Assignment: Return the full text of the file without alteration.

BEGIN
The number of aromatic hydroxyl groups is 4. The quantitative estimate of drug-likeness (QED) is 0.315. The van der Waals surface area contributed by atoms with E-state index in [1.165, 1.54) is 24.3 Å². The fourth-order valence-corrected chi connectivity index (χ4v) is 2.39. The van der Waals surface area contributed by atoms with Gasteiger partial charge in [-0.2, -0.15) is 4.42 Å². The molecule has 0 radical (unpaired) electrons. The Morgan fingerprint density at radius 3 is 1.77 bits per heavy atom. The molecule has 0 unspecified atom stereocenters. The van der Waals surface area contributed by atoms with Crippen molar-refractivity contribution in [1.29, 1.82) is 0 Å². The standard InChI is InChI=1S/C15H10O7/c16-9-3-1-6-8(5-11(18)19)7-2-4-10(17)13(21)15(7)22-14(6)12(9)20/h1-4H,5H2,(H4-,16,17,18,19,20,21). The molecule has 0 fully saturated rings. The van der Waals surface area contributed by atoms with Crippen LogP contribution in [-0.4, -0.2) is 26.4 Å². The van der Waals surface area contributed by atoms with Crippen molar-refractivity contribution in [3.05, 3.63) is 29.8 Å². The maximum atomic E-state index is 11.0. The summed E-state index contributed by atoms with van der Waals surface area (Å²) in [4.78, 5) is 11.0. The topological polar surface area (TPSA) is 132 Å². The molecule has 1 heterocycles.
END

The number of aromatic hydroxyl groups is 4. The quantitative estimate of drug-likeness (QED) is 0.315. The van der Waals surface area contributed by atoms with E-state index in [1.165, 1.54) is 24.3 Å². The fourth-order valence-corrected chi connectivity index (χ4v) is 2.39. The van der Waals surface area contributed by atoms with Gasteiger partial charge in [-0.2, -0.15) is 4.42 Å². The molecule has 0 radical (unpaired) electrons. The Morgan fingerprint density at radius 3 is 1.77 bits per heavy atom. The molecule has 0 unspecified atom stereocenters. The van der Waals surface area contributed by atoms with Crippen molar-refractivity contribution in [1.29, 1.82) is 0 Å². The standard InChI is InChI=1S/C15H10O7/c16-9-3-1-6-8(5-11(18)19)7-2-4-10(17)13(21)15(7)22-14(6)12(9)20/h1-4H,5H2,(H4-,16,17,18,19,20,21). The molecule has 0 fully saturated rings. The van der Waals surface area contributed by atoms with Crippen LogP contribution in [-0.4, -0.2) is 26.4 Å². The van der Waals surface area contributed by atoms with Crippen molar-refractivity contribution in [3.05, 3.63) is 29.8 Å². The maximum atomic E-state index is 11.0. The summed E-state index contributed by atoms with van der Waals surface area (Å²) in [4.78, 5) is 11.0. The topological polar surface area (TPSA) is 132 Å². The molecule has 1 heterocycles.